Schizophrenia disorder is a severe and poorly understood mental illness affecting about 1% of the population worldwide. The Swiss psychiatrist, Eugen Bleuler, coined the term schizophrenia (meaning ‘split mind’) in 1911. Despite a high level of heritability, exome sequencing has uncovered only a small percentage of disease-causing protein-coding alterations associated with the aetiology of schizophrenia, which suggests that alternative, presumably gene regulatory, mechanisms may play a major role.
Schizophrenia has historically been investigated using post-mortem tissue and from a drug-induced approach as mouse models incorporating all aspects of the disease have been difficult to establish. Recently, induced pluripotent stem cells have been derived from patients affected with schizophrenia and neurons generated from these cells have begun to uncover molecular mechanisms involved in the disease.
The causes of schizophrenia
The exact cause is unknown. Stress, genetic factors, harmful alcohol and other drug use, particularly cannabis and amphetamine use, may trigger psychosis in people who are vulnerable to developing schizophrenia.
The symptoms of schizophrenia
The symptoms of schizophrenia fall into three main categories:
- Positive: e.g. hallucinations, delusions and thought and movement disorders
- Negative: e.g. "Flat affect" (a person's face does not move or he or she talks in a dull or monotonous voice), lack of pleasure in everyday life, lack of the ability to begin and sustain planned activities and speaking little, even when forced to interact.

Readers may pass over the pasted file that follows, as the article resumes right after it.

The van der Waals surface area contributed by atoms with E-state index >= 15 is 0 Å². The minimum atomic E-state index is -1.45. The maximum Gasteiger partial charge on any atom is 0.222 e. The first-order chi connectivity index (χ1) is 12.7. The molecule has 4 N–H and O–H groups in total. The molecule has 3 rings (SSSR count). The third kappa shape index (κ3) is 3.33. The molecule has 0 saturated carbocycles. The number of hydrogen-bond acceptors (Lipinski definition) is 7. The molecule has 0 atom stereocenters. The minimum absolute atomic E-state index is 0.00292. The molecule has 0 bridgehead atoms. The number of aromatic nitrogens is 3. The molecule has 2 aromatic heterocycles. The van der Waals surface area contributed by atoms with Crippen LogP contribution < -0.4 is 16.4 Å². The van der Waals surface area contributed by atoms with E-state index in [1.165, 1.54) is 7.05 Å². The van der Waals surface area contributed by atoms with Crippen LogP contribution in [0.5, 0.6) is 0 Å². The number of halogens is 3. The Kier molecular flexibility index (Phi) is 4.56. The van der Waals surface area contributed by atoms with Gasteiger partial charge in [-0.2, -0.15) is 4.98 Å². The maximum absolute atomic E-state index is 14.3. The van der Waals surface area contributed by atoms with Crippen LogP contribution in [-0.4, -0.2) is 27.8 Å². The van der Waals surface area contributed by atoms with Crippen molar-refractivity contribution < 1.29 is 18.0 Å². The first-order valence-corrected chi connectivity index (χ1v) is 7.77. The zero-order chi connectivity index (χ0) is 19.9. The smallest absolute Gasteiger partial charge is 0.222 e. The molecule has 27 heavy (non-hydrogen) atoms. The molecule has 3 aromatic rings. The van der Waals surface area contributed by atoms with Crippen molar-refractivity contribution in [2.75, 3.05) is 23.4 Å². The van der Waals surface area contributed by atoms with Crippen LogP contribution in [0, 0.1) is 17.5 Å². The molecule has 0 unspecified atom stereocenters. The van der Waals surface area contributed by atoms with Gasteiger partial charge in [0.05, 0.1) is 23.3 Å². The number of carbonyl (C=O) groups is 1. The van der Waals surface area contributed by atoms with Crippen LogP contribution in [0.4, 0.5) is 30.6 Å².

- Cognitive: e.g. Poor executive functioning, trouble focusing or paying attention and problems with working memory.
Options for schizophrenia treatment
Psychotherapy and medications (antipsychotics such as Clozapine, Seroquel, Risperdal or Zyprexa) are most widely used as treatments for schizophrenia .
Garvan's research into schizophrenia
The RNA Biology and Plasticity laboratory is undertaking a significant discovery effort using human patient iPS cells (to derive neuronal cells) and next generation sequencing to investigate the transcriptional landscape dysregulated in schizophrenia-associated neuronal function. This study aims to expose signalling pathways, and the regulation of these, underlying the disease process.
This content is provided for informational purposes only. It is not a substitute for professional medical advice, diagnosis or treatment. If you have any concerns or questions about your health, please consult a suitably qualified healthcare professional.
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